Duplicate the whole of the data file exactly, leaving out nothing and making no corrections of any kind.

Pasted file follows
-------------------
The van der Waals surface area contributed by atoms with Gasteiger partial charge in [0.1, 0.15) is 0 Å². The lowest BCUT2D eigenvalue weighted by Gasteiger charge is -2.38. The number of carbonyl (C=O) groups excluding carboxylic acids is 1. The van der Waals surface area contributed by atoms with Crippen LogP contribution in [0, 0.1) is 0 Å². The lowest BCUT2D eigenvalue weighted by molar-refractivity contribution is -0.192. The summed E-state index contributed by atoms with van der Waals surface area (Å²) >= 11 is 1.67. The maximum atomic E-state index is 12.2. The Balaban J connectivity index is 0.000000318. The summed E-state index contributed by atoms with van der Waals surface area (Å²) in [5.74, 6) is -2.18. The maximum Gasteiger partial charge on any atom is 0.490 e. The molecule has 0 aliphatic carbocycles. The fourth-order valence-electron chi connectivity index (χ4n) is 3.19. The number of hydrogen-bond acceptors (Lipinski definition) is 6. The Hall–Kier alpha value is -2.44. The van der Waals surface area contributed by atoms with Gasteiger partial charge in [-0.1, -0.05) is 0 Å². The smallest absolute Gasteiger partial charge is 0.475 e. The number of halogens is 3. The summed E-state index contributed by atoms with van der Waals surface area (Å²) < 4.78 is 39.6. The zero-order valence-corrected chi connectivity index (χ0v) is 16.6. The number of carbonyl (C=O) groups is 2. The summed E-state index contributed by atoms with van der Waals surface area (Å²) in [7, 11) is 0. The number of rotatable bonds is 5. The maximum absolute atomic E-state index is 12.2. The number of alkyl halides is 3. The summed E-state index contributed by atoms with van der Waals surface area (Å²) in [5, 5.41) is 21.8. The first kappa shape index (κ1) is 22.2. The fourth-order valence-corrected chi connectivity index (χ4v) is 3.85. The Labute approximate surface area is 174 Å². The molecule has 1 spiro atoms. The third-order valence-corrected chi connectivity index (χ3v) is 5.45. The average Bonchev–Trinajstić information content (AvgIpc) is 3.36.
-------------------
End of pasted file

The van der Waals surface area contributed by atoms with Gasteiger partial charge in [0.1, 0.15) is 0 Å². The lowest BCUT2D eigenvalue weighted by Gasteiger charge is -2.38. The number of carbonyl (C=O) groups excluding carboxylic acids is 1. The van der Waals surface area contributed by atoms with Crippen LogP contribution in [0, 0.1) is 0 Å². The lowest BCUT2D eigenvalue weighted by molar-refractivity contribution is -0.192. The summed E-state index contributed by atoms with van der Waals surface area (Å²) >= 11 is 1.67. The maximum atomic E-state index is 12.2. The Balaban J connectivity index is 0.000000318. The summed E-state index contributed by atoms with van der Waals surface area (Å²) in [5.74, 6) is -2.18. The maximum Gasteiger partial charge on any atom is 0.490 e. The molecule has 0 aliphatic carbocycles. The fourth-order valence-electron chi connectivity index (χ4n) is 3.19. The number of hydrogen-bond acceptors (Lipinski definition) is 6. The Hall–Kier alpha value is -2.44. The van der Waals surface area contributed by atoms with Gasteiger partial charge in [-0.1, -0.05) is 0 Å². The smallest absolute Gasteiger partial charge is 0.475 e. The number of halogens is 3. The summed E-state index contributed by atoms with van der Waals surface area (Å²) < 4.78 is 39.6. The zero-order valence-corrected chi connectivity index (χ0v) is 16.6. The number of carbonyl (C=O) groups is 2. The summed E-state index contributed by atoms with van der Waals surface area (Å²) in [7, 11) is 0. The number of rotatable bonds is 5. The maximum absolute atomic E-state index is 12.2. The number of alkyl halides is 3. The summed E-state index contributed by atoms with van der Waals surface area (Å²) in [5, 5.41) is 21.8. The first kappa shape index (κ1) is 22.2. The fourth-order valence-corrected chi connectivity index (χ4v) is 3.85. The Labute approximate surface area is 174 Å². The molecule has 1 spiro atoms. The third-order valence-corrected chi connectivity index (χ3v) is 5.45. The average Bonchev–Trinajstić information content (AvgIpc) is 3.36.